Energy drinks harmful for kids
Kids who drink caffeine-packed energy drinks for breakfast are at risk of heart damage.
Primary school children, who drink caffeine-packed energy drinks for breakfast are at risk of heart damage, doctors have warned.
Students as young as 10 are snapping up at least two cans at a time on their way to school, lured by special offers at many convenience stores.
Two cans of the energy drinks can have the same caffeine content as five cups of coffee.
Just one energy drink can cause "serious heart conditions".
The Australian Medical Association has issued warnings for adults to limit their consumption.
A recent health test performed in Sydney on 19 to 21-year-olds highlighted the massive jolt to the heart from these drinks. One 19-year-old had a resting heart rate of 82 beats a minute. Half an hour later, after consuming a Mother, it hit 106.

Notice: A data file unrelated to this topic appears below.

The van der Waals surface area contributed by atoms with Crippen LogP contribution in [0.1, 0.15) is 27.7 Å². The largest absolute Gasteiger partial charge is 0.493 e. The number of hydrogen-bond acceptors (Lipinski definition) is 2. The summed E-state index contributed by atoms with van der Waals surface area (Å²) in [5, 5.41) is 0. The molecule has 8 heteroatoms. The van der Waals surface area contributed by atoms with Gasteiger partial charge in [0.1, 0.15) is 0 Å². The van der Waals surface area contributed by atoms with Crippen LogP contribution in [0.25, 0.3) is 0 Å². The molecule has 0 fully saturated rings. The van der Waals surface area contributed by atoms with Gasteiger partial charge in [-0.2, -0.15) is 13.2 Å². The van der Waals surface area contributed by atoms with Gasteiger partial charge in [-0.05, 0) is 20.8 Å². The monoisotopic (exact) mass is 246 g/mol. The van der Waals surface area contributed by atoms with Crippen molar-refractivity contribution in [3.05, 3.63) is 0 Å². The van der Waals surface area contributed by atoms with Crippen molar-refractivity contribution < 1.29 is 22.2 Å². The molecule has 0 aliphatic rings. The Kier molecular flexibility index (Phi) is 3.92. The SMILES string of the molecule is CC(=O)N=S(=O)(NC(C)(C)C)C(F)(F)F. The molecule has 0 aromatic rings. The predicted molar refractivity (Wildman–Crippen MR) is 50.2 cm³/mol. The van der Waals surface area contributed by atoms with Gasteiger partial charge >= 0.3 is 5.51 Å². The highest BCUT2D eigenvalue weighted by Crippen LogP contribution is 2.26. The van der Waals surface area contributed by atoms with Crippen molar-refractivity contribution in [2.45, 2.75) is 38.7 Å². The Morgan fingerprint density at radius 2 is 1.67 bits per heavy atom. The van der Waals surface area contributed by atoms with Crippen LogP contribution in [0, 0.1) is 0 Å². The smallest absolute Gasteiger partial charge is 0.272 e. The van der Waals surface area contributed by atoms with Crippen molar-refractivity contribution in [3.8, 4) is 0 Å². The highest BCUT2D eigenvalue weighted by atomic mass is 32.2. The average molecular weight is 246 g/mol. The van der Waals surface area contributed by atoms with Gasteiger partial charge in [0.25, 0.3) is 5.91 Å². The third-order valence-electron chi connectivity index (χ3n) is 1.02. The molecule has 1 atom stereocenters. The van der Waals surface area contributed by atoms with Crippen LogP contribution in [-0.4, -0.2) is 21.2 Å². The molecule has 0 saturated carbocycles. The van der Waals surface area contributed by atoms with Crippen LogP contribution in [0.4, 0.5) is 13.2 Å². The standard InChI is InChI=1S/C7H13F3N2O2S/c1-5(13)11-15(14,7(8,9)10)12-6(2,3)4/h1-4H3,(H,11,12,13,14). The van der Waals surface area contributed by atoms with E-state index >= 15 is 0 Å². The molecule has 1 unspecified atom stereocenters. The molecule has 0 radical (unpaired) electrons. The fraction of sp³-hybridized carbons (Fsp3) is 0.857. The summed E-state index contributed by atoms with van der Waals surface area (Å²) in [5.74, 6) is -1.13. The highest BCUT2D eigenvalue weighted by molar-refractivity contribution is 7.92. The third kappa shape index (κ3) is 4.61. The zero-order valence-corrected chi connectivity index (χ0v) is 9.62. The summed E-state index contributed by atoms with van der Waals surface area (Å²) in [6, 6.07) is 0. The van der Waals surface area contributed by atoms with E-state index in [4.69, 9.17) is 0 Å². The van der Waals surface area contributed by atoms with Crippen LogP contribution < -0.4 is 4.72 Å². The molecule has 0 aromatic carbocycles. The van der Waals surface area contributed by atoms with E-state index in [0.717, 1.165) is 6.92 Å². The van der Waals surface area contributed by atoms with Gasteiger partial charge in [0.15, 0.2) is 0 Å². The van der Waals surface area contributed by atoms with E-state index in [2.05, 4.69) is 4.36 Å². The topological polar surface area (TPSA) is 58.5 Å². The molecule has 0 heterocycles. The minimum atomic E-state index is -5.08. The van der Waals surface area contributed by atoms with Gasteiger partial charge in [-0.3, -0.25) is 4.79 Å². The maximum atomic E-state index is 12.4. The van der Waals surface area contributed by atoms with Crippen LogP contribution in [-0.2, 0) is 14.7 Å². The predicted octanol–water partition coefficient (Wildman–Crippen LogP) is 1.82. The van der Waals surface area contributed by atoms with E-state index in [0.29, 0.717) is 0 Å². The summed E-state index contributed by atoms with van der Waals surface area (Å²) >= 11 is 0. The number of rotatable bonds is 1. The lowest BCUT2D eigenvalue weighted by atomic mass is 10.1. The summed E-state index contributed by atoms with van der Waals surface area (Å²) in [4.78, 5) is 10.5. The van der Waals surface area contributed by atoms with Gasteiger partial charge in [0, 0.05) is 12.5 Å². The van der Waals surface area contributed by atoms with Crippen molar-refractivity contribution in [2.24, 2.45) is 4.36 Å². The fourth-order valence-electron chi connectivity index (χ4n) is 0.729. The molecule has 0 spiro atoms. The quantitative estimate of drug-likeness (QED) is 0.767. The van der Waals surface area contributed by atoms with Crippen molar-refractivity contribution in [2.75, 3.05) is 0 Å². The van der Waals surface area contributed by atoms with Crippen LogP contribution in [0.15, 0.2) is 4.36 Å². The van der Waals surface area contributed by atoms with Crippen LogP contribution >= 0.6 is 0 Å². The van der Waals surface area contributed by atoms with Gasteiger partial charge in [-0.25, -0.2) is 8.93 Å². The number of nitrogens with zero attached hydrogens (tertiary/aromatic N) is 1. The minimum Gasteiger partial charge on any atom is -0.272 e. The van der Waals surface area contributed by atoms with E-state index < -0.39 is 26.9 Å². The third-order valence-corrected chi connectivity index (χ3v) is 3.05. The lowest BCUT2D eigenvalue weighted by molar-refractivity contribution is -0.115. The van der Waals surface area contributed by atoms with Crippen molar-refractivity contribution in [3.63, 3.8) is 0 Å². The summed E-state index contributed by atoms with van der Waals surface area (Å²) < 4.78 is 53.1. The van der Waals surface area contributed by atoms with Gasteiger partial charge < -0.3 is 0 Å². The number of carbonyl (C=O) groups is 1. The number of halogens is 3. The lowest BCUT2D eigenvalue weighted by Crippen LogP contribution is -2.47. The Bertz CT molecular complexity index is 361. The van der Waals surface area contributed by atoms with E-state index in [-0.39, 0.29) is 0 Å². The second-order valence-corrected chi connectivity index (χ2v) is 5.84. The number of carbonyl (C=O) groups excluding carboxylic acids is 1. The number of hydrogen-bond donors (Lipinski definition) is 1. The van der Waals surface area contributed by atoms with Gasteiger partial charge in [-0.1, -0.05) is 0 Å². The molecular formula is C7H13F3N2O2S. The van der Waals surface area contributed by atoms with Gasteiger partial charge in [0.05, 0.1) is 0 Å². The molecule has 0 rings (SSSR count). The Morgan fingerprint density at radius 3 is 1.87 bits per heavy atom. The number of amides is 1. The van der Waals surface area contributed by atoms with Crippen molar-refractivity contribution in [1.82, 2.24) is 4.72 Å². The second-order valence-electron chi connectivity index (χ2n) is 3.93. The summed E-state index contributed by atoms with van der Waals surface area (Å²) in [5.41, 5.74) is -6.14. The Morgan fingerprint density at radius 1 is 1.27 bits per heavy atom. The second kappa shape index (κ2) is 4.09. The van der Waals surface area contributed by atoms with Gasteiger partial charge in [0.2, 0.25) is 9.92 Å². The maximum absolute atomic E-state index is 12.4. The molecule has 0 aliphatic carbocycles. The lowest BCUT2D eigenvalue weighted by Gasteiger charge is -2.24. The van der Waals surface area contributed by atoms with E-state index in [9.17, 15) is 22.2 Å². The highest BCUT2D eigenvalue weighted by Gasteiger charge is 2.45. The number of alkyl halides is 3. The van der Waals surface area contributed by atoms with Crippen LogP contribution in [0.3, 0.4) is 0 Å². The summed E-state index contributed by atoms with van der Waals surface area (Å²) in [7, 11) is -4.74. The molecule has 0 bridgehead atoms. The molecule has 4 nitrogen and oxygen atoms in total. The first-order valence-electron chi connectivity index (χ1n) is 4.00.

A Queensland Health spokeswoman said the effects of two energy drinks on a child weighing less than 30kg could be dangerous.
"Current evidence suggests that 75mg of caffeine per day from all food and drink sources is the limit for a 30kg child," the Courier Mail quoted Queensland Health as saying in a statement.
The study has been published in the American Journal of Medicine.